The chances are almost certainly better than they were four months ago. The Sixers—who certainly feel like the NBA’s most volatile playoff team, with any outcome from total flameout shitshow to NBA champion seeming plausible—have the second-easiest slate in the league during the seeding stage, which should help them edge the Victor Oladipo–less Pacers in the race for the no. 5 seed. Playing neutral-site games without fans at Disney World means they won’t benefit from playing at home, where Philly was a league-best 29-2 this season, but it also means it won’t be playing on the road, where the team was just 10-24, the worst mark among any playoff team.
More than that, though: Ben Simmons’s back is once again in working order, the impinged nerves all soothed and the surrounding muscles evidently all bulked up. Embiid’s left shoulder is good to go, too, and coach Brett Brown raved about his center’s fitness as Philly started to ramp back up: “There is nobody on our team that has put in more time than Joel Embiid.” As ever, the Sixers will go only as far as the two All-Stars can take them. Having them in full working order, capable of being the two most influential defensive players on the floor in virtually every game, and driving an offense that for all the slings and arrows has scored like gangbusters this season when sharing the floor without Al Horford, seems like a pretty good start.
How it all fits together, though, remains the million-dollar question—the one that could determine Brown’s future on the bench, the longevity of the Embiid-Simmons partnership, and the state of an organization that has gone all in on trying to load the floor with smothering defensive giants. The X-factor in that equation remains Horford, who struggled to find his offensive comfort level alongside Embiid and Simmons. They did defend like hell with all those big bodies and long arms on the floor, though—a microscopic 100 points-per-100 allowed in Simmons-Embiid-Horford minutes, stingier even than the Bucks’ league-best mark.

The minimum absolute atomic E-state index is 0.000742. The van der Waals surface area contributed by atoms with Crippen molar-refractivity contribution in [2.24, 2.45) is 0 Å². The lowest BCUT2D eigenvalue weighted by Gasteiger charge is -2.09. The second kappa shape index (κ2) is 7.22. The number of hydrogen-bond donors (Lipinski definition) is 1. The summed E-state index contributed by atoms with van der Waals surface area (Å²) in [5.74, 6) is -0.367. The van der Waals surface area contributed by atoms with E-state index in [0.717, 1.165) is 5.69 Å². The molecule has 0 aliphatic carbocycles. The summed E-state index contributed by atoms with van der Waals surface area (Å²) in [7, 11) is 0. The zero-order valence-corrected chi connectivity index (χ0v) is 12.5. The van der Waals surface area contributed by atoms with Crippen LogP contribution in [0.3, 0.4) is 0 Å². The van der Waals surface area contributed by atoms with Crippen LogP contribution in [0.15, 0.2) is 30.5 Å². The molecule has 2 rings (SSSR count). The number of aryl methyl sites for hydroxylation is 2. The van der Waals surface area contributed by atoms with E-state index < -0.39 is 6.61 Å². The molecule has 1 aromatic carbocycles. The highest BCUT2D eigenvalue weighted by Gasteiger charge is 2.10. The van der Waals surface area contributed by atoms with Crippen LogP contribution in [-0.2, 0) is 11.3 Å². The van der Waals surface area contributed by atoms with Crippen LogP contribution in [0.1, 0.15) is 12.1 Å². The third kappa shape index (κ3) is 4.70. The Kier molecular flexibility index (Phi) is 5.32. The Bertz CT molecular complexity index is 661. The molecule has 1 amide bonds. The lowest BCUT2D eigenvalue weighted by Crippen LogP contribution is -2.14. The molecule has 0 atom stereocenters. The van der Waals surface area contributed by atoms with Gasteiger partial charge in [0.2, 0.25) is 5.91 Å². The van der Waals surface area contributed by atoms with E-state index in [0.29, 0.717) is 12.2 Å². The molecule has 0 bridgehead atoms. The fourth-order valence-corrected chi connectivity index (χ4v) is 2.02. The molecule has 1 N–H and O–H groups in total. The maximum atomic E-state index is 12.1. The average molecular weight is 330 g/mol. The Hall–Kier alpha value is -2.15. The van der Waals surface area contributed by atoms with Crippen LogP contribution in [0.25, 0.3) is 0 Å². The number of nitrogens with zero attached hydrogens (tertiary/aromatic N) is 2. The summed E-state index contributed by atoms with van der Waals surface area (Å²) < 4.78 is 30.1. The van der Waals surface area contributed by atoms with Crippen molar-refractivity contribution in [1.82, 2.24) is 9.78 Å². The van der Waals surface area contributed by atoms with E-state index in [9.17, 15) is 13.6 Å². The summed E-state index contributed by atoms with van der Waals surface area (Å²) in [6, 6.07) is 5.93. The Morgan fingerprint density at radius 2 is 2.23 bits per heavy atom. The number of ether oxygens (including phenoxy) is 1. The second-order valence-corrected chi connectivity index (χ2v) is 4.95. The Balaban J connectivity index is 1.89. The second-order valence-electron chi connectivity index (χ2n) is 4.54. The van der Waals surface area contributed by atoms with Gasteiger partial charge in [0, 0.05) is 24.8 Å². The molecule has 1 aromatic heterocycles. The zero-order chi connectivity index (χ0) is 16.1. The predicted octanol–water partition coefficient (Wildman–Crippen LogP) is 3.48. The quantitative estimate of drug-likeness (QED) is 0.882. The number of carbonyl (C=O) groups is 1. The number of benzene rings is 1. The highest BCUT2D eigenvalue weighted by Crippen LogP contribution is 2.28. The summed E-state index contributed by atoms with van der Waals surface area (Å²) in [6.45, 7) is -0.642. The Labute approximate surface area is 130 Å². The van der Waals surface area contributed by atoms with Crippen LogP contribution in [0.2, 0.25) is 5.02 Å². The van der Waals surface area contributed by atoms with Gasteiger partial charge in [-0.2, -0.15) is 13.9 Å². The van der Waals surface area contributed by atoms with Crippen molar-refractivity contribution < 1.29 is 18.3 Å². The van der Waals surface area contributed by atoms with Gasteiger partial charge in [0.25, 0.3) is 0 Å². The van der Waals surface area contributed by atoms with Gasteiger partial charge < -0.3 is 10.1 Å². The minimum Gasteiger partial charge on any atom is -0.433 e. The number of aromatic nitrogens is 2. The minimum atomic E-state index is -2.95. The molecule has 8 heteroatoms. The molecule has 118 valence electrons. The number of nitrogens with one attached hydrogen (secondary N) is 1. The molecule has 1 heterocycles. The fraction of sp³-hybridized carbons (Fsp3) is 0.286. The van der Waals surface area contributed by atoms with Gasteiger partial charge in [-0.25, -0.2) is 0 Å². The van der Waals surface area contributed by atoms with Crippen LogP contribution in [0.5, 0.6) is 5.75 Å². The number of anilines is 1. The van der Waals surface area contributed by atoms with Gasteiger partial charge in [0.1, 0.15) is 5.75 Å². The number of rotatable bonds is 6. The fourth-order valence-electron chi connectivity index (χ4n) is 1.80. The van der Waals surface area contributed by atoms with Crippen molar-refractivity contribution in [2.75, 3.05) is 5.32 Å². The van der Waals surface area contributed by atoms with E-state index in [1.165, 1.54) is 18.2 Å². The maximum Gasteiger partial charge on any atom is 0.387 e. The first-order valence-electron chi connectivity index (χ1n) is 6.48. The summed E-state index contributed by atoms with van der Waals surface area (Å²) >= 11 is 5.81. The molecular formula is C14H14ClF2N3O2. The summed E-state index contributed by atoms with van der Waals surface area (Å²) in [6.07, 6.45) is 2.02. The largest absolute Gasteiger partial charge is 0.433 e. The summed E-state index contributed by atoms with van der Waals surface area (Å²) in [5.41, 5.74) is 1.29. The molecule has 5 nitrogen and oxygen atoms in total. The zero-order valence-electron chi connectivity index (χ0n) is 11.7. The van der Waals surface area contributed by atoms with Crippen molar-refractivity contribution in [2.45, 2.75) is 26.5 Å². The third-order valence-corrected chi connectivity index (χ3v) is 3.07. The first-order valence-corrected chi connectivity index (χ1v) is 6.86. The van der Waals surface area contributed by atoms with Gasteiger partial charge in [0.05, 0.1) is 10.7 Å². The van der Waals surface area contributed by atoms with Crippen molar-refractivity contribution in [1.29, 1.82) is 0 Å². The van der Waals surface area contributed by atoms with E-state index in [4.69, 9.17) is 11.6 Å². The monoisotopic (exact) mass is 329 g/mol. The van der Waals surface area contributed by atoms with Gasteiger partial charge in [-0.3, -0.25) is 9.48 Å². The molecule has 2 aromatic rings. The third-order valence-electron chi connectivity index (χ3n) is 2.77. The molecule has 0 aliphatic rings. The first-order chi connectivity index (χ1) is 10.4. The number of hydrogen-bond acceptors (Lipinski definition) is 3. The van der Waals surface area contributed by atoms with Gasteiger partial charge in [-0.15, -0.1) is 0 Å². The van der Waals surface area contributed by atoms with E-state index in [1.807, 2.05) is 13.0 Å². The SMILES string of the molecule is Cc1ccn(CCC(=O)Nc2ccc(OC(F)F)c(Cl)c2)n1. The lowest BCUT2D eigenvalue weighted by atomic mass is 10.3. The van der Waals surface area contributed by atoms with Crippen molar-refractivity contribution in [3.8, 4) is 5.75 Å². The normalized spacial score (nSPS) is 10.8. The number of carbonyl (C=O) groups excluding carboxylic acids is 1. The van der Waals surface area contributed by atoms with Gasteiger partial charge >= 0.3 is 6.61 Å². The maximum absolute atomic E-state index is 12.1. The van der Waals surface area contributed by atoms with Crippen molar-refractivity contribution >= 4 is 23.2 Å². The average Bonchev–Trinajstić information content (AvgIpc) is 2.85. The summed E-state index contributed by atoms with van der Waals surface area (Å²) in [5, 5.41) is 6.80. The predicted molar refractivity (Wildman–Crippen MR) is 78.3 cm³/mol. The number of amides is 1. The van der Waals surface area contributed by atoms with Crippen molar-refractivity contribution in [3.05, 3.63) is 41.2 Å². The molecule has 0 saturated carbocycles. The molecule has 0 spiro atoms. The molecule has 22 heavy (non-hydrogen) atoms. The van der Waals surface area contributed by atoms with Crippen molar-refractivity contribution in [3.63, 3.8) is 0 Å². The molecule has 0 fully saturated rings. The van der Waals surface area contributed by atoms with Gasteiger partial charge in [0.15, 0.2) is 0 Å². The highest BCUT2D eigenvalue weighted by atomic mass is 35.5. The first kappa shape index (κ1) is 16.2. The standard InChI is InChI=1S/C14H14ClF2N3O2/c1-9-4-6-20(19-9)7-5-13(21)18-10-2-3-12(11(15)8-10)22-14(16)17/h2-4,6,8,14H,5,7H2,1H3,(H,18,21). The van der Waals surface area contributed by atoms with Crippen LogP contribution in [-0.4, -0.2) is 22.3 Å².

Asked about how his body was feeling before the shutdown during a recent conference call with reporters, Horford said, “I probably wasn’t where I wanted to be. I’m not going to make any excuses. But right now, I’m in a much better place. The time off for me was beneficial.” If four months of rest allows the 34-year-old to enter Orlando refreshed, with a little more oomph on those jumpers and an extra burst as he slides into place on the helpside rotation, the original vision some held of Philadelphia—a massive, mauling team built for the playoffs—might actually, finally begin to materialize.
There are more questions that need answers. With everyone healthy, will Brown once again shuffle Horford back to the bench, as he did coming out of the All-Star break? Will Tobias Harris and Josh Richardson consistently produce on the wing, or will they continue to disappear at inopportune times? Can Shake Milton continue to flash the shooting and playmaking touch that bumped him into a key role in Philadelphia’s rotation, or will veteran Alec Burks earn more minutes on the ball with the second unit? Have the Sixers at some point in the past four months perfected The Fly–style metamorphic technology that can combine Furkan Korkmaz and Matisse Thybulle into the Perfect Complementary Wing Player? When it counts—when it’s crunch time in a must-win playoff game—who is Philly’s best five? And who’s got the ball in his hands?
The next couple of months should shed some light on all of the above. On the last one, though, our man in the Tyvek suit already has some ideas. Few players are more capable of taking matters into their own hands and affecting all facets of the game than Embiid. If he can make good on his word, Philly could be one hell of a tough out in the tournament to come.